• Since HPV infection rates are especially high among young people in their mid to late teens, when they start to have more of the sort of skin-to-skin physical contact with each other (NOT necessarily sex) that can transmit the virus, it would make sense to catch them before they reach that age. That is why the jabs are most effective before a person becomes sexually active. This would mean vaccinating girls who are pre-pubescent, let’s say at around the age of 11 or 12. The research so far on girls under the age of 16 has involved 506 girls. I do not know how many of them were aged 11 or 12, which is the age we are talking about giving this vaccine, but I suspect it is a relatively small proportion because of the ethical problems involved, which must increase as the subject is younger and more vulnerable. The drug is actually licensed for girls as young as 9 and NONE of the research subjects were younger than 10. What all this means is that we do not know whether the vaccine works for younger girls and we do not know whether it is safe for younger girls.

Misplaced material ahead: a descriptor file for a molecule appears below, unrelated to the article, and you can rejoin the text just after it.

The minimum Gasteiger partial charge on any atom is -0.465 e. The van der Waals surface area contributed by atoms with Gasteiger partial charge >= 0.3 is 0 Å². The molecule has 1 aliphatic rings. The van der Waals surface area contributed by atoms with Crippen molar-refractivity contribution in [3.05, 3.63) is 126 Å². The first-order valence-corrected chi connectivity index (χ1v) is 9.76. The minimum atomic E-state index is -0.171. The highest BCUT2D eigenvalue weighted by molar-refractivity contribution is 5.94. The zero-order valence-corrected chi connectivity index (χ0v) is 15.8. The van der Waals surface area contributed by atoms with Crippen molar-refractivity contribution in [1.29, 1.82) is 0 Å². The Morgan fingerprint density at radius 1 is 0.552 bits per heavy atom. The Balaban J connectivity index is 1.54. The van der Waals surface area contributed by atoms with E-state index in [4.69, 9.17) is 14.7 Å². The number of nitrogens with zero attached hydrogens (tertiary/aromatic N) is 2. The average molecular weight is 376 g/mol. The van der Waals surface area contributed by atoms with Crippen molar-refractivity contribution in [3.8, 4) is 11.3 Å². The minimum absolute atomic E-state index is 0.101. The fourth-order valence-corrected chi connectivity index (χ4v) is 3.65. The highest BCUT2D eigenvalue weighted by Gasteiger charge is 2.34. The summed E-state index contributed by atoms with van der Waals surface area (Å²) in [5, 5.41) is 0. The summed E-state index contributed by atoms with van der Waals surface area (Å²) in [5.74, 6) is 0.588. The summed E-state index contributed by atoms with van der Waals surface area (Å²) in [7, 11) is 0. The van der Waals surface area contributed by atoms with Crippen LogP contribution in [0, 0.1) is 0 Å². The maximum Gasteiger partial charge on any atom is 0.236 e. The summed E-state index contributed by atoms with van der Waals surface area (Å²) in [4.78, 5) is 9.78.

• The research done so far has taken place over a total period of around 11 years, with each study lasting no more than about 3 years. One consequence of this is that the study period was not long enough for cervical cancer to develop in any of the subjects, so that Gardasil’s “effectiveness” as established in those studies relates not to the prevention of cancer but to the prevention of cervical precancerous lesions – it may be highly likely that preventing the HPV-related lesions will prevent the cancers, but the studies did not in fact test this because they were cut short.
  • Nobody has undertaken any research on how long the protection might last or whether a booster might be needed. No booster has been developed or approved. This gives rise to some questions. What if protection only lasts for, say, 5 to 10 years? Are girls to be vaccinated aged 11 and then find that their protection wears off by age 16 to 21, just when they need it the most because they are most likely to be getting off with loads of people? If a booster is needed, how long will it be before one is developed and approved? Will the booster arrive on time. If not, what then?
  • Adverse reactions rarely make the headlines but they do happen, as with all vaccines. Common reactions (i.e. more than 1%, and more likely to occur in the test group than the control group given a placebo) include: soreness at the vaccination site, swelling, erythema (redness or inflammation), fever, nausea, pruritis (itching), and dizziness. These reactions are described as “mild and moderate” by the FDA. Other, more serious reactions have occurred – and the sample sizes have been too small to identify whether there may be any really rare but actually life-threatening reactions.